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The 2016 goals of the AES Sawyer crew is to more than double their numbers and create a program of volunteers to work with and support the sawyers as swampers.
Junior Elk Hunt Camp
October 6-9, 2016 - Happy Jack Lodge & RV Park, 53878 Lake Mary Rd, Happy Jack , AZ 86024 - Presented by the Arizona Elk Society and sponsored by the Arizona Game and Fish Department. The Arizona Elk Society hunting camps with mentors are a great place to get young hunters introduced to hunting. They learn all about hunting from seasoned hunters and our mentors take the kids out with their guardians to give the first hand lessons that will help them become successful hunters and instill ethics and much more.
Wild in the City
November 5, 2016 - Ben Avery Indoor Range, 4044 W. Black Canyon Blvd., Phoenix, AZ 85086. - Wild in the City is for all youths 6-16, including scouts and troops to teach some of the outdoor skills and help them earn badges for things they might not have a chance to otherwise earn. Wild in the City is a daylong event. Registration starts at 8:30 am at Ben Avery Indoor Range, 4044 W. Black Canyon Blvd., Phoenix, Arizona 85086. Activities begin at 9am and end at 4pm with a break for Lunch.
HUNTS FOR HEROES
Arizona Elk Society started a new program "Hunts for Heroes" to help disabled veterans here in Arizona heal through hunting. Our first hunt is in the books. Kevin Widner was our first hunter and harvested a great antelope in Northern AZ. Program Director Dave Holbrook set up the hunt with our great friends at High Point Outfitters from Flagstaff. John from HPO and his guides did a great job.
Thank You to all that had a hand in this hunt and
Thank You to Kevin for his service to the United States.
Hunters, please save that tracking collar
August 17, 2016
Wildlife management relies on valuable data
PHOENIX — The Arizona Game and Fish Department is encouraging hunters who harvest a big game animal affixed with a GPS or VHF tracking collar to return that collar undamaged to any department office statewide.
While harvesting a collared animal is legal, Game and Fish asks hunters to refrain from cutting, damaging or otherwise destroying any portion of a collar. A collar easily can be removed from a harvested animal’s neck by loosening two nuts on the black “drop-off” box on one side of the collar. A crescent wrench, socket wrench or multi-use tool can be used to loosen only those two nuts.
2016 fall hunt draw results now available
July 21, 2016
List of leftover permit-tags posted online
PHOENIX – The waiting game is over for hopeful hunters who applied for a 2016 Arizona fall hunt permit-tag.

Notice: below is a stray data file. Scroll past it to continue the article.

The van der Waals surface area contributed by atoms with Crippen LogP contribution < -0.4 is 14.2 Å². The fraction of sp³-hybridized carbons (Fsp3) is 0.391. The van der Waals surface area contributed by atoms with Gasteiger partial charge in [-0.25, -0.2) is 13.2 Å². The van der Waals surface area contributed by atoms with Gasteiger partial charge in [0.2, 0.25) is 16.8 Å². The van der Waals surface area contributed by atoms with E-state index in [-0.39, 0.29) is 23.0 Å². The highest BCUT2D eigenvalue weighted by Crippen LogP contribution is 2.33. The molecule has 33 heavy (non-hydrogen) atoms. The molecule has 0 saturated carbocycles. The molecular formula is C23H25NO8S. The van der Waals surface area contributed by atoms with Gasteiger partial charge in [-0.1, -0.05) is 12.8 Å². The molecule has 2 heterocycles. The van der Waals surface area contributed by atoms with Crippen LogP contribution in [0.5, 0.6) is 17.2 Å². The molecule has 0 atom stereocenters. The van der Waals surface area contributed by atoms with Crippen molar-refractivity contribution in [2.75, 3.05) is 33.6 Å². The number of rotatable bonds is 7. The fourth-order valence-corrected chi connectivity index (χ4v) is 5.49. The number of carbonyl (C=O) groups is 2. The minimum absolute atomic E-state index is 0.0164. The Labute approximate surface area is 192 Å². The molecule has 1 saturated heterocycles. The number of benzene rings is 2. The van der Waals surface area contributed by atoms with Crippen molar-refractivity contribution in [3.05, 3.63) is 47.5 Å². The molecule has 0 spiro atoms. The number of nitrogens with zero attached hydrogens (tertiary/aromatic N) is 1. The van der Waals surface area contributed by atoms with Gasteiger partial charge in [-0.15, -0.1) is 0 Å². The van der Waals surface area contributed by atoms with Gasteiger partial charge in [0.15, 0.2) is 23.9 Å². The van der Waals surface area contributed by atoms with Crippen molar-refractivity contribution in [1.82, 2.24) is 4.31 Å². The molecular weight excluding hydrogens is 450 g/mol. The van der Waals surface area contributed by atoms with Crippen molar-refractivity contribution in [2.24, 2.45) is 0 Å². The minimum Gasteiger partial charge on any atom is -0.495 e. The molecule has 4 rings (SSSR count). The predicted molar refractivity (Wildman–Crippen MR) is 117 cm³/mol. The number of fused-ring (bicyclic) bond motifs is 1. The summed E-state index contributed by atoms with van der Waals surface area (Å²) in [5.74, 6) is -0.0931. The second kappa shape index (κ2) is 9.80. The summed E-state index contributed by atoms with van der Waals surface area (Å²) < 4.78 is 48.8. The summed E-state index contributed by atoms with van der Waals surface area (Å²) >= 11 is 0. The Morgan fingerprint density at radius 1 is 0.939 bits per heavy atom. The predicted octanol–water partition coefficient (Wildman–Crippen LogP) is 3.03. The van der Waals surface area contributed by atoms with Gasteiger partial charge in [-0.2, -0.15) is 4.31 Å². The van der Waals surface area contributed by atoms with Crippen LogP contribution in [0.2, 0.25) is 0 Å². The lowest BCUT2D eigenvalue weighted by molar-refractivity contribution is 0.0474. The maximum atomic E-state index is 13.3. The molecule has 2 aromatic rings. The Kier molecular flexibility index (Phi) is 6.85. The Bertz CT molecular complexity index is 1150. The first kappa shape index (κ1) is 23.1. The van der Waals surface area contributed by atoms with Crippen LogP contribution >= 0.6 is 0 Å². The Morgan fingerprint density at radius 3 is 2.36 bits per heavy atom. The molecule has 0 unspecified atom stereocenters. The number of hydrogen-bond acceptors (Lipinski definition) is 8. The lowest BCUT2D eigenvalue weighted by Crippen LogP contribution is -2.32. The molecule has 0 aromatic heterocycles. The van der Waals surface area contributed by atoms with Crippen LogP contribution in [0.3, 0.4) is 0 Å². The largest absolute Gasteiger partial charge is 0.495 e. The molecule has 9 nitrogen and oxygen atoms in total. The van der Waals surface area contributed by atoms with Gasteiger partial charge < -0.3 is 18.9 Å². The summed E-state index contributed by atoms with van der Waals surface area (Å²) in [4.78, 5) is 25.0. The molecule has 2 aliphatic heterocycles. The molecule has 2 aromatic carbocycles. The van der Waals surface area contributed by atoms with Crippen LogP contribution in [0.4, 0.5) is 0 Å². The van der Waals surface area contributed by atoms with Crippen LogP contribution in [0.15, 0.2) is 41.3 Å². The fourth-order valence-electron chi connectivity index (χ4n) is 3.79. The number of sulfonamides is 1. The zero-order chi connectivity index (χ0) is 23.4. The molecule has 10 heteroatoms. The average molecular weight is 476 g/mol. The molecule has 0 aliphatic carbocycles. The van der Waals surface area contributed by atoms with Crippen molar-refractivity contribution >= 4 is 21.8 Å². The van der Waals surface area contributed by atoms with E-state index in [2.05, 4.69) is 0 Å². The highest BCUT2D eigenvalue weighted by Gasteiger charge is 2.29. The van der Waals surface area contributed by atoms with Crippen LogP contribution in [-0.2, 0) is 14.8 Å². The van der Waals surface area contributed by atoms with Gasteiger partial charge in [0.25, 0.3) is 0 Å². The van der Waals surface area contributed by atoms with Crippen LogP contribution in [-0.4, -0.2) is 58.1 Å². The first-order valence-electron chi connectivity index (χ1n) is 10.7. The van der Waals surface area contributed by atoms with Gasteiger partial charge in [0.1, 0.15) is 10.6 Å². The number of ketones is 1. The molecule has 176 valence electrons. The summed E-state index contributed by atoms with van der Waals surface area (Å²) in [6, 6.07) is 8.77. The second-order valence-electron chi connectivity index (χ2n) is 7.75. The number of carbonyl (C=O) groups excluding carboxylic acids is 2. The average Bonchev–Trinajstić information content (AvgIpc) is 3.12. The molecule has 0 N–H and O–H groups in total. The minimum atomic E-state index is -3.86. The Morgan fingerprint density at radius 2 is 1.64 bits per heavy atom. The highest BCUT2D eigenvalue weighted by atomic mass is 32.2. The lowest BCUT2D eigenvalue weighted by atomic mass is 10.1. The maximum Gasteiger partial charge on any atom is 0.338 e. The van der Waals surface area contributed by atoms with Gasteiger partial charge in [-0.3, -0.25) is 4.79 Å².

To view draw results for the deer, fall turkey, fall javelina, bighorn sheep, fall bear, fall bison and pheasant seasons, hunters can either 1) sign in to their AZGFD Customer Portal account, 2) visit https://draw.azgfd.gov/ and click on “View Results and Bonus Points,” or 3) call (602) 942-3000.
A record 88 percent of all applicants applied online (122,353), compared to 12 percent who filled out a paper application (17,056).
For those who were unsuccessful in the draw process, a list of about 2,670 leftover permit-tags is posted at http://www.azgfd.gov/draw. The department will accept applications for leftover permit-tags -- by mail only -- beginning Monday, July 25. Leftover permit-tags will be available for purchase on a “first come, first served” basis at Arizona Game and Fish Department offices beginning Monday, Aug. 1.
For those who qualify, military hunts may be available at Fort Huachuca. Call (520) 533-5529 for more information.
All permit-tags are scheduled to be mailed by Aug. 5; all refund warrants by Aug. 15.
Proposed Grand Canyon Watershed National Monument
From the Arizona Elk Society and the Arizona Alliance of Responsible Land Users:
The Arizona Elk Society has been working on this issue since 2010. Our Letter to Legislators and decision makers is on our website under the issue tabs.
For the past few months many of our followers and supporters have asked if we can provide talking points and information other than our letter. The big question that always comes up is “What can I do?” The Department has compiled a list of issues and concerns relative to Monument designation. For your consideration you can use this information should you choose to contact the decision makers of this action.
Here is what you can do. The elected officials that are the decision makers for this issue are listed below. You need to individually write and call these people and let them know how you feel about the Grand Canyon National Monument designation.
Please take the time to “GET INVOLVED”, these issues will determine the future of land use and access in Arizona. Use the points in this document to draft your comments then send it. If you do this please take a minute and let us know that you did this so we can keep track of the numbers and use those numbers when we are speaking with others.